Sophie Littman is more obsessed with mood than with genre. “Genre is never in the forefront of my mind,” she says. “I’m interested in the unsettling, eerie and uncanny feeling that comes when you destabilise the familiar. I’m chasing that feeling.”

Littman started out making video installations while studying at the Slade School of Fine Art in London. Sudden Light, selected for Cannes Film Festival’s short-film competition in 2020, was her first scripted short, about two sisters walking their dog in a field who see a man lurking nearby. “I wanted it to be a metaphor about grief and also a sensory experience,” she says. “Not everything has to be fully comprehended to have this visceral experience.”

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Being selected for Cannes, she adds, “felt validating. A lot of people related to the grief aspect of the film and that felt important to me.”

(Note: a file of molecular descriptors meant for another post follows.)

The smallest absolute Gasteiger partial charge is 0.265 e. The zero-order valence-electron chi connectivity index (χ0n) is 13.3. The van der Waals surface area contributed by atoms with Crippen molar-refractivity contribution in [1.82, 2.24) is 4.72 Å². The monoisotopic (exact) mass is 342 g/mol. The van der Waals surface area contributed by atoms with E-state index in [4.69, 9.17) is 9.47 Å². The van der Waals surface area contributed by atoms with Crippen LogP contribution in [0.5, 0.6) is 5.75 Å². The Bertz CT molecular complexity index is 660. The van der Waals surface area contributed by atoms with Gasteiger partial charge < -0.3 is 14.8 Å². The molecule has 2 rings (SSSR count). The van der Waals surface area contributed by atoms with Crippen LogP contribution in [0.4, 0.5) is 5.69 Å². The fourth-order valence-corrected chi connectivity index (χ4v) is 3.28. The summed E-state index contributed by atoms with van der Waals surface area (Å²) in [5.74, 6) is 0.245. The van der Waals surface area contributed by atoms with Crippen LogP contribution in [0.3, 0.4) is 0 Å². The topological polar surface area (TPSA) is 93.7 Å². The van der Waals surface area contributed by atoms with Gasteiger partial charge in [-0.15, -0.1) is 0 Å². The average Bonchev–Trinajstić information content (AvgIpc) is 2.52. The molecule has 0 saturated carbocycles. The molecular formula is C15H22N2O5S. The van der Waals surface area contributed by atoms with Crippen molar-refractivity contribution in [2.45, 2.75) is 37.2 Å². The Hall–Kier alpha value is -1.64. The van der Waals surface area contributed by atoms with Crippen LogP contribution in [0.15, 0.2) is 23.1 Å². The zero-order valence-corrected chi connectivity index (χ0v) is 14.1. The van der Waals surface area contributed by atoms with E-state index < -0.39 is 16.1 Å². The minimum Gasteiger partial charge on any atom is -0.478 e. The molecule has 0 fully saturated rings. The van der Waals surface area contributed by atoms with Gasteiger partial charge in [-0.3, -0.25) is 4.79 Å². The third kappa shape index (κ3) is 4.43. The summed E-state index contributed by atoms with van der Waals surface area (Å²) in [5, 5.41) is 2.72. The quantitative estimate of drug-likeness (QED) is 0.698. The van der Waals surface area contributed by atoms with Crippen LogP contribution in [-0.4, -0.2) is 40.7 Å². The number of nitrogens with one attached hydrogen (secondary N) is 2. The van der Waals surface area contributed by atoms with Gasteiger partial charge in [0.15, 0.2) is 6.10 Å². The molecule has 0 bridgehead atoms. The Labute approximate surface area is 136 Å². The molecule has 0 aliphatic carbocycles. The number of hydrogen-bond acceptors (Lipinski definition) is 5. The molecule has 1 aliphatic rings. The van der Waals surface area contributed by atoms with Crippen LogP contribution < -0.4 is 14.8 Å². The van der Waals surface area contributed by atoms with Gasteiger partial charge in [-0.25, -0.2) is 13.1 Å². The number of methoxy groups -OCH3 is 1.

Littman, who splits her time between Somerset and Berlin, has finished her new 14-minute short Know The Grass, which is playing in competition at the BFI London Film Festival (LFF) in the shorts programme. Supported by the BFI and BBC Film and produced by Lorine Plagnol, it is described by LFF as “a British folk horror” about a 15-year-old girl in a rural town who has eerie premonitions. “It’s taking a step further into a more narrative world but maintaining that dreamlike quality,” she says.

For her first feature, Littman plans to “graduate” to characters in their 20s, and she has two projects in development, a sci-fi thriller feature and a supernatural murder-mystery series. “There is a clear thread through all of my work, which is this unnerving, unsettling feeling and the porosity between dreams and reality,” she says.

Littman namechecks the Winkie’s Diner sequence in David Lynch’s Mulholland Drive. “That’s the kind of work I want to make,” she muses. “You don’t feel like you have a solid grasp on reality but you’re enthralled.”

Contact: Matimba Kabalika, B-Side Management